Vytautas Bacevičius (1905-1970), composer and pianist, exceptional personality in the Lithuanian music history, one of the first avant-garde composer of the interwar period. He "is the first Lithuanian composer, who leads towards contemporary European music culture", wrote another Lithuanian modernist Jeronimas Kačinskas in 1932. Vytautas Bacevičius' piano and symphonic music legacy is especially large and valuable, and, after Čiurlionis, takes a very special place in the Lithuanian music history.
Symphonie concertante (Piano Concerto No. 4), Op. 67
Graphique, Op. 68
Poème cosmique, Op. 65
Septieme mot, Op. 73
Poème électrique, Op. 16
Vytautas Bacevičius (1905-1970) was among the leading Lithuanian composers of the interwar period advocating modern composition techniques. He "is the first Lithuanian composer, an exponent of the contemporary European music culture", wrote another Lithuanian modernist Jeronimas Kačinskas in 1932. Similarly to Kačinskas', Bacevičius' music is ascribed to Lithuanian avantgarde of the time. In 1932 together with his colleagues he founded "The Society of Lithuanian Music Progressists". In 1936 modern Lithuanian composers became the members of the International Society for Contemporary Music (ISCM) with Vytautas Bacevičius heading the Lithuanian Section.
Vytautas Bacevičius was born in Łódź (Poland) on September 9, 1905, in the family of well-known musicians. His father, Vincas Bacevičius (1875-1952), taught in Lodz, later (from 1925) in Kaunas, led student orchestras and choirs. Vytautas' brother, pianist Kęstutis Bacevičius (Kiejstut Bacewicz, 1904-1993), graduated from Warsaw Conservatoire and University, taught in Kaunas, Warsaw, and Lodz (in 1957-1969 he served as the rector of the higher music school in Lodz). Vytautas' and Kęstutis' sister, Polish composer and violinist Grażyna Bacewicz (1909-1969), received the biggest international recognition.
Vytautas Bacevičius' first guide in music was his father. Later Bacevičius studied composition under Kazimierz Sikorski and Kazimierz Wiłkomirski, and piano under Helena Kijeńska, Antoni Dobkiewicz and Józef Turczyński at the Łódź Conservatoire. After graduating from the Conservatoire in 1926, he studied at the Kaunas University. In 1927-1930 Bacevičius lived in Paris, where he studied philosophy at the Sorbonne University, and continued piano studies with Santi Riera. In 1928 he took an extern examinations at the Russian Conservatoire in Paris and earned the diploma in composition and piano. Upon return to Lithuania in 1931, Bacevičius taught at the Music School and later the Conservatoire in Kaunas. He advocated his aesthetic principles in "Muzika ir teatras" (Music and Theatre) magazine, which he himself edited and published in 1933 (3 issues).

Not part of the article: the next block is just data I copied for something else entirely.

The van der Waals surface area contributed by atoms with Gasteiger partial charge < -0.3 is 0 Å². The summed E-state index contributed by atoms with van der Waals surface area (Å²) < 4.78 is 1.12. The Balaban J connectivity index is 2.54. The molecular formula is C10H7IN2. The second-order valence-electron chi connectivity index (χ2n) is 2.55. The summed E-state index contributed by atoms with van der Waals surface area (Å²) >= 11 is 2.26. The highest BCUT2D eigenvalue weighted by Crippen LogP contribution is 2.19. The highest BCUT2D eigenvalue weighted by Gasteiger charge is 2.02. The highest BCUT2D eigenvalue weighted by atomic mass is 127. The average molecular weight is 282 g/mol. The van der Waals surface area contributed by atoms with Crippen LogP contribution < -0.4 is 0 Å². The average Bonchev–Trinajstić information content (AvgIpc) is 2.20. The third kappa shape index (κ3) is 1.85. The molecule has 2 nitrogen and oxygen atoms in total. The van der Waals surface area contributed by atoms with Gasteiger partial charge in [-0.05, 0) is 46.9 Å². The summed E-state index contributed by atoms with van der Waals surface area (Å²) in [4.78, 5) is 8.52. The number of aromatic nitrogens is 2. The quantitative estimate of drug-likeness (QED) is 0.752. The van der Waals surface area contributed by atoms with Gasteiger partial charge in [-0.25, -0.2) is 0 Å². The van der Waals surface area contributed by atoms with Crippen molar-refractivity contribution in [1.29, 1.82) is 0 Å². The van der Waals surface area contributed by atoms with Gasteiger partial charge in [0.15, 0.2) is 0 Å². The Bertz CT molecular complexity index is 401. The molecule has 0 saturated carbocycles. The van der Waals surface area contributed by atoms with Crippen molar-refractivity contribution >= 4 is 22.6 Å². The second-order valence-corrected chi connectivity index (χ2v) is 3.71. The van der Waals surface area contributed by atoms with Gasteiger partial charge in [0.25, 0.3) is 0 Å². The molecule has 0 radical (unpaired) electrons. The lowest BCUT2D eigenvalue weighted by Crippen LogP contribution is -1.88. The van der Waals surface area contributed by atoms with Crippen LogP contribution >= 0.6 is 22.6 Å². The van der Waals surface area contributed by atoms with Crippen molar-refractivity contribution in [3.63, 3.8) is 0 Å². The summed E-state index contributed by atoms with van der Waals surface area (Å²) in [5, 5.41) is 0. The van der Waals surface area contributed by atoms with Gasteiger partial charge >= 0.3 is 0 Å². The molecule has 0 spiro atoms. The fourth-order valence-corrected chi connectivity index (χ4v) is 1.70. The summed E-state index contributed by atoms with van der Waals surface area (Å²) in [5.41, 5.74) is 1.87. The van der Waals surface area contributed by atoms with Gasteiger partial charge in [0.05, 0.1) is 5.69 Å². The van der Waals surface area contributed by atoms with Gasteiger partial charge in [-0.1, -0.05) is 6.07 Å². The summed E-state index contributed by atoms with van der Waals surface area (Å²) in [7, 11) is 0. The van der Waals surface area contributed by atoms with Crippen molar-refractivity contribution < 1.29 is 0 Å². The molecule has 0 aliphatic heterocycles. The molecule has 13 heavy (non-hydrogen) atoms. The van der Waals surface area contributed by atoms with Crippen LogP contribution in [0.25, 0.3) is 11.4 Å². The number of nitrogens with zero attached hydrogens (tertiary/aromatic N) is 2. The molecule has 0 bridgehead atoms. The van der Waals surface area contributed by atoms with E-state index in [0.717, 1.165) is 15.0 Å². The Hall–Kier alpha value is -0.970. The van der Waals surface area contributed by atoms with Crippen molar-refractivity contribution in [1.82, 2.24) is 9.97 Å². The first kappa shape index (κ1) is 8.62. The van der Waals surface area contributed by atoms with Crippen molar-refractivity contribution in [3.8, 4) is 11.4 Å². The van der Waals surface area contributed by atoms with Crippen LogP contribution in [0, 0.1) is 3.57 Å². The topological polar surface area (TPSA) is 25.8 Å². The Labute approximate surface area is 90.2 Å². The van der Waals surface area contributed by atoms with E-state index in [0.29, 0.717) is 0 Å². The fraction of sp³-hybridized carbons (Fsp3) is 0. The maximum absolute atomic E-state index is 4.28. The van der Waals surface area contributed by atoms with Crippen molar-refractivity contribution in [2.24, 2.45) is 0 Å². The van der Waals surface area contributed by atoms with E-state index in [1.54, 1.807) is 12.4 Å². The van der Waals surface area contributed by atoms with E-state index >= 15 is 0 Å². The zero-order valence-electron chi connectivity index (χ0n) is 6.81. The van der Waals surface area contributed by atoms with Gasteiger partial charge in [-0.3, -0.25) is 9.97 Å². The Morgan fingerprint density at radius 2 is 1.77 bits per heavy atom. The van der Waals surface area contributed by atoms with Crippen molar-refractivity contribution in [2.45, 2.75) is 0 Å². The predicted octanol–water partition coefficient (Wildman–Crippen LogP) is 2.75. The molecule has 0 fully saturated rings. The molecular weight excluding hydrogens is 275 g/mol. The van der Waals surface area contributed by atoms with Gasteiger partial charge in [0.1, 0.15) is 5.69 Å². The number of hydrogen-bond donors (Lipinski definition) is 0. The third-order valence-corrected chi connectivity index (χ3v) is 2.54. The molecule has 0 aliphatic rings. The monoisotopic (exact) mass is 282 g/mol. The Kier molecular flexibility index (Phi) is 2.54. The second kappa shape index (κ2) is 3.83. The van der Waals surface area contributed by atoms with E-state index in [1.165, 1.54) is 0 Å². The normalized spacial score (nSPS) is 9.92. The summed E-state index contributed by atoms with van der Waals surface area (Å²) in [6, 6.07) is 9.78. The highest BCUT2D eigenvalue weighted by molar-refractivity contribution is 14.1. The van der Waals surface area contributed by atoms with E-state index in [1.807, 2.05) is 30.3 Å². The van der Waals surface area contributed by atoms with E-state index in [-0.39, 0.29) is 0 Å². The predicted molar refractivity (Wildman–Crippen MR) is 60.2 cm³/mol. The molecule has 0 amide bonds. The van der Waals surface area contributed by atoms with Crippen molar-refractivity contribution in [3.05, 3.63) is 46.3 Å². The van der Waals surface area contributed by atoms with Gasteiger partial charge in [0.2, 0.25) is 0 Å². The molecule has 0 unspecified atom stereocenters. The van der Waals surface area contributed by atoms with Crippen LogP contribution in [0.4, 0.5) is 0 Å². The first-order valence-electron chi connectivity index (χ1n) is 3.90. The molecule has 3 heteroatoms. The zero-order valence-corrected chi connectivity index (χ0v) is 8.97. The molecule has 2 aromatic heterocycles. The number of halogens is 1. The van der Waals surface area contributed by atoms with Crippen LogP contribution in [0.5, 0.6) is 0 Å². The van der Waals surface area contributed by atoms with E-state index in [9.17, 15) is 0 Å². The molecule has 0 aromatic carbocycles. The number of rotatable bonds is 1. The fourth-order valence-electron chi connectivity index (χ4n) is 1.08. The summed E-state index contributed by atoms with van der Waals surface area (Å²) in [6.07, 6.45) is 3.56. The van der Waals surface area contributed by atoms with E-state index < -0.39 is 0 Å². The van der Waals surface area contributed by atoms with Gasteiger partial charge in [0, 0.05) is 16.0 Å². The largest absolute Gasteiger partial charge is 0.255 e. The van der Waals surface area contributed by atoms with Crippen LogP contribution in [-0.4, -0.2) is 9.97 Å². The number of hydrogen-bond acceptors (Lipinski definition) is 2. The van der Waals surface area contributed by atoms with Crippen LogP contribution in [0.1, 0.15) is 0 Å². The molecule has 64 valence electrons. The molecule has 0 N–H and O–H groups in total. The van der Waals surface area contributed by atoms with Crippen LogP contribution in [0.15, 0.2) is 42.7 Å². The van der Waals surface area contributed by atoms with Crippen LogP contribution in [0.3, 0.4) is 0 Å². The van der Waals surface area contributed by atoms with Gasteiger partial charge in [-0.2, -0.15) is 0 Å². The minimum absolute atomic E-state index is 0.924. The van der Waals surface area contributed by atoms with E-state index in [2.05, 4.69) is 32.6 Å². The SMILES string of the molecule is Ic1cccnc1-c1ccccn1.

In 1939 he went on concert tour to South America. After the outbreak of the WWII, Bacevičius settled in the USA in 1940. He taught at the New York and Brooklyn conservatoires, as well as Long Island Music Institute, wrote articles and gave lectures. In 1942 he established a private piano studio. Vytautas Bacevičius died in New York on January 15, 1970.
As a pianist Bacevičius performed in Europe (in 1928-1939 he gave over 300 concerts), South and North America. In 1938 he was a jury member at the International Ysaye Piano Competition in Belgium. After settling in the USA he made appearances in the most prestigious concert halls in New York including Carnegie Hall (7 recitals), Town Hall and Times Hall. Works by Liszt, Chopin, Scriabin, Debussy, Ravel, Ciurlionis, and his own compositions for piano were the staples of his concert repertoire.
Vytautas Bacevičius is credited for composing the first Lithuanian concerto for piano, and one of the first Lithuanian ballets. His early works, written during his study years, were still influenced by romanticism and impressionism. In 1927-1940, so called the "Lithuanian period", Bacevičius turned toward constructivist approach, often employing a principle of contrasting organisation of musical material. Works, composed during this period, show influence of expressionism ("Poème électrique"). At the time Bacevičius began working on "Words" (mot) - a new genre of instrumental chamber music, invented by the composer himself (composed seven pieces). During these productive years Bacevičius composed an opera, a ballet, 2 concertos for piano and orchestra, other symphonic works. After settling in the USA, in the thirties and forties his music became more moderate displaying neo-classical features (Sonata for piano No.3).
The fifties and sixties marked new so called "cosmic period". "Symphonie cosmique", "Graphique" for symphony orchestra, "Poème cosmique" for piano and "Rayons cosmiques" for organ are among his most significant works of this period. In his letters Bacevičius contemplated the unity between the idea of absolute music ("music itself is the essence") and cosmological nature of the process of music composition. He saw the idea of cosmic music as a universal music, a phenomenon that is elevated above the material world: "Music as a symbol of Supreme Mind reaches the nucleus and the springs of the Universe and in that it signifies the creator". Aiming to create incorporeal, immaterial music ("Poème cosmique" for piano, "Rayons cosmiques" for organ) the composer abandoned bar lines in his last opuses, while the notation of "Graphique" comes close to graphical scores.
Constructivism, kaleidoscopic organisation of musical material, asymmetry of form, constantly changing meters and tempi are characteristic of Vytautas Bacevičius' music. In many of his compositions he used extended tonality or atonality, the chords of stacked fourths, polyfunctional harmony. The composer described his music as expressionistically tonal, influenced by polyphonic style with pronounced features of constructivism.
© Judita Žukienė
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